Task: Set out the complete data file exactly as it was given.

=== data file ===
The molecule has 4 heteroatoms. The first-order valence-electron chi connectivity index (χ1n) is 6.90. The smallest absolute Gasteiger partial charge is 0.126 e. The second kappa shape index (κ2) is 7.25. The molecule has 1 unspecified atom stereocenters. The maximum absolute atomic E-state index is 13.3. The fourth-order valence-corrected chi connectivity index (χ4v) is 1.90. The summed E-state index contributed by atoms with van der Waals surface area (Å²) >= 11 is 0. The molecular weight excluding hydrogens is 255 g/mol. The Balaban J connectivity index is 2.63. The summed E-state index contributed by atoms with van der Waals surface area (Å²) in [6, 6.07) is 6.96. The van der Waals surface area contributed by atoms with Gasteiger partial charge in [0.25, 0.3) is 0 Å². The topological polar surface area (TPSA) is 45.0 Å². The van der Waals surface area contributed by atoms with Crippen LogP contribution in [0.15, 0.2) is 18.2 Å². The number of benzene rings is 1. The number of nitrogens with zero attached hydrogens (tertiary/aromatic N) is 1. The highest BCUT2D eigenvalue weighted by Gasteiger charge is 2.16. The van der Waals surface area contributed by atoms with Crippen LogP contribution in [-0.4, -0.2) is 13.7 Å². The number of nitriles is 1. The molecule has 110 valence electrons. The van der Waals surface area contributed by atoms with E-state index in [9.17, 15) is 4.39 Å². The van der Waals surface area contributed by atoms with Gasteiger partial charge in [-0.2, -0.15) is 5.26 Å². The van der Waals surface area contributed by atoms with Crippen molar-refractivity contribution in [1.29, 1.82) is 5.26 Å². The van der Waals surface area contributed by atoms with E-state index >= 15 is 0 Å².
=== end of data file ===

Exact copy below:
The molecule has 4 heteroatoms. The first-order valence-electron chi connectivity index (χ1n) is 6.90. The smallest absolute Gasteiger partial charge is 0.126 e. The second kappa shape index (κ2) is 7.25. The molecule has 1 unspecified atom stereocenters. The maximum absolute atomic E-state index is 13.3. The fourth-order valence-corrected chi connectivity index (χ4v) is 1.90. The summed E-state index contributed by atoms with van der Waals surface area (Å²) >= 11 is 0. The molecular weight excluding hydrogens is 255 g/mol. The Balaban J connectivity index is 2.63. The summed E-state index contributed by atoms with van der Waals surface area (Å²) in [6, 6.07) is 6.96. The van der Waals surface area contributed by atoms with Gasteiger partial charge in [0.25, 0.3) is 0 Å². The topological polar surface area (TPSA) is 45.0 Å². The van der Waals surface area contributed by atoms with Crippen LogP contribution in [0.15, 0.2) is 18.2 Å². The number of benzene rings is 1. The number of nitrogens with zero attached hydrogens (tertiary/aromatic N) is 1. The highest BCUT2D eigenvalue weighted by Gasteiger charge is 2.16. The van der Waals surface area contributed by atoms with Crippen LogP contribution in [-0.4, -0.2) is 13.7 Å². The number of nitriles is 1. The molecule has 110 valence electrons. The van der Waals surface area contributed by atoms with E-state index in [9.17, 15) is 4.39 Å². The van der Waals surface area contributed by atoms with Gasteiger partial charge in [-0.2, -0.15) is 5.26 Å². The van der Waals surface area contributed by atoms with Crippen molar-refractivity contribution in [1.29, 1.82) is 5.26 Å². The van der Waals surface area contributed by atoms with E-state index >= 15 is 0 Å².